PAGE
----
The story reported that Kuria residents circumcised hundreds of girls in defiance of the law and demanded the release of two women circumcisers arrested by the police.
The story tells how villagers thronged footpaths “in wild celebration, armed with home-made guns, machetes, spears, knives, clubs and other weapons that would ordinarily have their wielders jailed” as the girls were circumcised.
A local ward councillor defends the practice, saying the constitution protects cultural practices.
“The government allowed us to circumcise the men,” he says, “which we did, but then we later wondered: now that we have taken men through the initiation, must we not create a pool of women from where they can marry?”
The Prohibition of Female Genital Mutilation Act, which came into force on October 4, is the first law in Kenya to borrow the vocabulary, “female genital mutilation” or FGM, coined by Western feminists. As words go, FGM is clever propaganda.
Propaganda aside, laws normally follow societal norms and public opinion. Laws brought in as a form of social engineering rarely succeed although there are many notable exceptions.
Tunisia laws liberating women are some of such exceptions. The country’s first president, Habib Bourguiba, abolished polygamy in 1956, the same year the country gained independence from France.
This was followed by rights for women and compulsory free education for all. Today, Tunisia is one of the most advanced in the Arab world.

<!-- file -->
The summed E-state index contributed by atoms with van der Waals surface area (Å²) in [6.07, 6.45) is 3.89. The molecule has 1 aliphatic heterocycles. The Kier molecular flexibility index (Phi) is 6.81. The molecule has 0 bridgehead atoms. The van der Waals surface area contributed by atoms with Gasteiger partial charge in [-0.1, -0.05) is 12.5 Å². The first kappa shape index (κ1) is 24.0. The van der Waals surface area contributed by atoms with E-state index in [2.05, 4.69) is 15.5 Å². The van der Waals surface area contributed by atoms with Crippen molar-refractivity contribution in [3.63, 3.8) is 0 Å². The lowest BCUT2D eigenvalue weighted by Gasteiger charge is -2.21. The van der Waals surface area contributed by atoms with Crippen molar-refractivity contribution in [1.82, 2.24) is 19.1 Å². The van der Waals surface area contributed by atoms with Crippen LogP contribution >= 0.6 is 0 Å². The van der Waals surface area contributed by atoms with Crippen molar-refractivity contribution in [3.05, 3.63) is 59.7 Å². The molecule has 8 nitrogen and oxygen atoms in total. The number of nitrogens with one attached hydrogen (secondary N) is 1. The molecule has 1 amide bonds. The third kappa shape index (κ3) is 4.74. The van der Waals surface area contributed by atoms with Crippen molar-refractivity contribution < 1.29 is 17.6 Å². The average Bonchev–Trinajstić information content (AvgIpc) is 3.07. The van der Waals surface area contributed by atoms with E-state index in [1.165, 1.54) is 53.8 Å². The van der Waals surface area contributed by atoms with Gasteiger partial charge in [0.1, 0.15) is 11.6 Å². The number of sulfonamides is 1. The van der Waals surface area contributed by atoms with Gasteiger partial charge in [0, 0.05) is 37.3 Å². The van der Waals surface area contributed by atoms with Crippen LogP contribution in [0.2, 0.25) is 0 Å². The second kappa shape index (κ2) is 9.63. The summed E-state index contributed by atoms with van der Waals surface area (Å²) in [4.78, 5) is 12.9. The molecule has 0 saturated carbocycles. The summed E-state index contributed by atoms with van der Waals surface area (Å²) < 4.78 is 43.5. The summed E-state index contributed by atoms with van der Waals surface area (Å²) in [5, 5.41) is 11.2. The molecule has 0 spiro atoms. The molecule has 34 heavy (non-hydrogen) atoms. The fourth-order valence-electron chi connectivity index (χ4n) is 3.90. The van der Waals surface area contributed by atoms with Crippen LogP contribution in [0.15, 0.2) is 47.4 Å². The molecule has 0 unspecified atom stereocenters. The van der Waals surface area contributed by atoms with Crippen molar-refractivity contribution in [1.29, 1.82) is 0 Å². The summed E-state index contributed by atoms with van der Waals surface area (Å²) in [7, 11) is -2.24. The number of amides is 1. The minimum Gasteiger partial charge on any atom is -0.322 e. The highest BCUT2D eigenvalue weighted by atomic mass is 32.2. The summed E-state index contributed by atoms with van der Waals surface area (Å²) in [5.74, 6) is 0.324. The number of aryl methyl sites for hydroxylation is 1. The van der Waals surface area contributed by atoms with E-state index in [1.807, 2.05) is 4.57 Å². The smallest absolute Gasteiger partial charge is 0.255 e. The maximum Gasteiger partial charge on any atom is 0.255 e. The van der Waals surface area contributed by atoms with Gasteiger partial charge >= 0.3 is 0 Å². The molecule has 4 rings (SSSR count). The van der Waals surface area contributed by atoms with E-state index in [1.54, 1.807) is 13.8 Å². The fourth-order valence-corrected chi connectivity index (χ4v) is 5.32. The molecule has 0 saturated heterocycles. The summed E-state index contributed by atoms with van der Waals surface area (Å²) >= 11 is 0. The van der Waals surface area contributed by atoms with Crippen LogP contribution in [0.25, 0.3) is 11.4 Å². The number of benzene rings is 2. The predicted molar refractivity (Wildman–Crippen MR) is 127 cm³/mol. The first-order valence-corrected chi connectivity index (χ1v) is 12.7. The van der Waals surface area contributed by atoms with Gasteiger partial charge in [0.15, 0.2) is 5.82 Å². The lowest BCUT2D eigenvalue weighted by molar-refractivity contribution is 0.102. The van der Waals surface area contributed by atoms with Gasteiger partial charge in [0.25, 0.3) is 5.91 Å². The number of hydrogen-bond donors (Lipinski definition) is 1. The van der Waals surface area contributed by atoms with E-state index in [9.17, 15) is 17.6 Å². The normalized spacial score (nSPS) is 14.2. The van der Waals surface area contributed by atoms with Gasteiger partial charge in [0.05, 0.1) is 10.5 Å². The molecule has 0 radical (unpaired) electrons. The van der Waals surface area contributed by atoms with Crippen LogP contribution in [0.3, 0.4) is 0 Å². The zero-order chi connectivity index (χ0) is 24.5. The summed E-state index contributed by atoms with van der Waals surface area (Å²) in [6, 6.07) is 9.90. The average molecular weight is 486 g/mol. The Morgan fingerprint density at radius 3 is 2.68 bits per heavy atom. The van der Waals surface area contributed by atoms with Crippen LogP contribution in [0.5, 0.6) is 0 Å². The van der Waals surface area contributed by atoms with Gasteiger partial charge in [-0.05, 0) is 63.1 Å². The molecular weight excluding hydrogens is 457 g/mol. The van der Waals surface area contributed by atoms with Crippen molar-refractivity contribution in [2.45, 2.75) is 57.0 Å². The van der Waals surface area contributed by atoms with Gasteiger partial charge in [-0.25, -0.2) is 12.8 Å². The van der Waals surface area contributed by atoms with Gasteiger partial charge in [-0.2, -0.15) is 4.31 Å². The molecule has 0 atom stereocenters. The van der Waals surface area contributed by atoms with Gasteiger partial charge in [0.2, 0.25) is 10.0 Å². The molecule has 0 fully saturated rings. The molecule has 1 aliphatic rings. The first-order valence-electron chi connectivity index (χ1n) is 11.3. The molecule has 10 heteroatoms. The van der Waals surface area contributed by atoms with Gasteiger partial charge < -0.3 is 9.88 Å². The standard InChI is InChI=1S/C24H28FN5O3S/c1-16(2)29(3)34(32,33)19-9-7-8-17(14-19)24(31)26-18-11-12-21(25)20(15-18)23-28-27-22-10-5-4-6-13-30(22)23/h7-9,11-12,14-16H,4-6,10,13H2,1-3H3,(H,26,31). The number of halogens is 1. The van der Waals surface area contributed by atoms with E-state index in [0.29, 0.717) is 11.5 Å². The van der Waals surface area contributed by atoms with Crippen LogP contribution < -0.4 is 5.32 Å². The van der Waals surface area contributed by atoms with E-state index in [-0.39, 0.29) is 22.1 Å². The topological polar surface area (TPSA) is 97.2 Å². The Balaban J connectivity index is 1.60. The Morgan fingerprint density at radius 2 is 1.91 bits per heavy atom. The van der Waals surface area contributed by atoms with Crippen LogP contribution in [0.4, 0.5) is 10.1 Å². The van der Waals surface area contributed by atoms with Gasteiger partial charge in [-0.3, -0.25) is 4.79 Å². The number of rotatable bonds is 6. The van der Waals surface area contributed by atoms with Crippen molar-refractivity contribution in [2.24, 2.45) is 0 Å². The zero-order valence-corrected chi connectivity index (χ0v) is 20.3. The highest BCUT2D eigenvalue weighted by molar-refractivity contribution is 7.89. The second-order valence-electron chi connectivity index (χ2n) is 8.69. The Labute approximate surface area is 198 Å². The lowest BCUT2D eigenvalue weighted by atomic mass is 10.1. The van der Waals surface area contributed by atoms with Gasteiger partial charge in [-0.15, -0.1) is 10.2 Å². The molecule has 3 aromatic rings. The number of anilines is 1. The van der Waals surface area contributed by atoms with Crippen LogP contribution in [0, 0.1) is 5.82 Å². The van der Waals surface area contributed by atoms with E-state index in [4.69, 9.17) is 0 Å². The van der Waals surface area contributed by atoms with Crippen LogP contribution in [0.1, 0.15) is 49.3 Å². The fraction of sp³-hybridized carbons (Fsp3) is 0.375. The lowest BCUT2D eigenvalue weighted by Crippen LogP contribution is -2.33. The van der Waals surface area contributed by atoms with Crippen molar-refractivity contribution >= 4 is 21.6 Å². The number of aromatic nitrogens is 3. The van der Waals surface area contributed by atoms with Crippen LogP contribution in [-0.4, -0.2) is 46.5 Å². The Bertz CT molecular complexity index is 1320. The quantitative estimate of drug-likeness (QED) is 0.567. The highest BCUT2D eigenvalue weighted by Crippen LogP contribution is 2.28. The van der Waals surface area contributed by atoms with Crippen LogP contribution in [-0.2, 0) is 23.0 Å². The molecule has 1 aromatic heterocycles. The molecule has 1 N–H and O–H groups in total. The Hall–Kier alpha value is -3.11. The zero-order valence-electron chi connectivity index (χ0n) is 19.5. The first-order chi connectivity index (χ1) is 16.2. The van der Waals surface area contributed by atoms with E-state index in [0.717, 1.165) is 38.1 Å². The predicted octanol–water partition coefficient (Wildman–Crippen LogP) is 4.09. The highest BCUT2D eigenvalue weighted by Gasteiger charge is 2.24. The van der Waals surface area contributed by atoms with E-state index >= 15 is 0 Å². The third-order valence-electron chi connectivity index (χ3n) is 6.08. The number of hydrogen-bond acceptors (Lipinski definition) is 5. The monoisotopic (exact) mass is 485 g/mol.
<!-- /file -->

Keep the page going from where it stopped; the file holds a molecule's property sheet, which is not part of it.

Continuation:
Female circumcision is difficult to eradicate in most Kenyan communities. Female circumcision practitioners argue that they do not practice FGM; they just make a tiny incision to make a girl a woman, eligible for marriage and respectability.
And FGM has been tolerated for years. Parliament passed the first law against the practice in 2001. The Children Act, however, does not use the term FGM and devotes only one section of its 199 sections to circumcision.
The section forbids any person from circumcising a female child. But the law defines a child as anybody below the age of 18. So one could lawfully circumcise a female so long as she was 18 or above.
The Prohibition of Female Genital Mutilation Act is more comprehensive and drastic. It prohibits circumcision for all females regardless of age and prescribes much harsher punishment.
The punishment for the offence is imprisonment for a term of not less than three years, or a fine of not less than Sh200,000, or both.
And if the victim dies, say through excessive bleeding, the offender can be jailed for life. Under the Children Act the punishment is imprisonment not exceeding one year, or a fine not exceeding Sh50,000 or both.
The new law has also added a new offence: If a person uses derogatory or abusive language to ridicule, embarrass or otherwise harm a woman for being uncircumcised, or a man for marrying or otherwise supporting an uncircumcised woman, he or she is liable to be imprisoned for not less than six months, or fined not less than Sh50,000, or both.
The Prohibition of Female Genital Mutilation Act clearly fits into the social system like a square peg in a round hole. Of course, one can force it in by hammering it.
That’s apparently what the authorities are trying to do. It won’t work until adequate public awareness of the harmful effects of FGM is created.
SOURCE: Daily Nation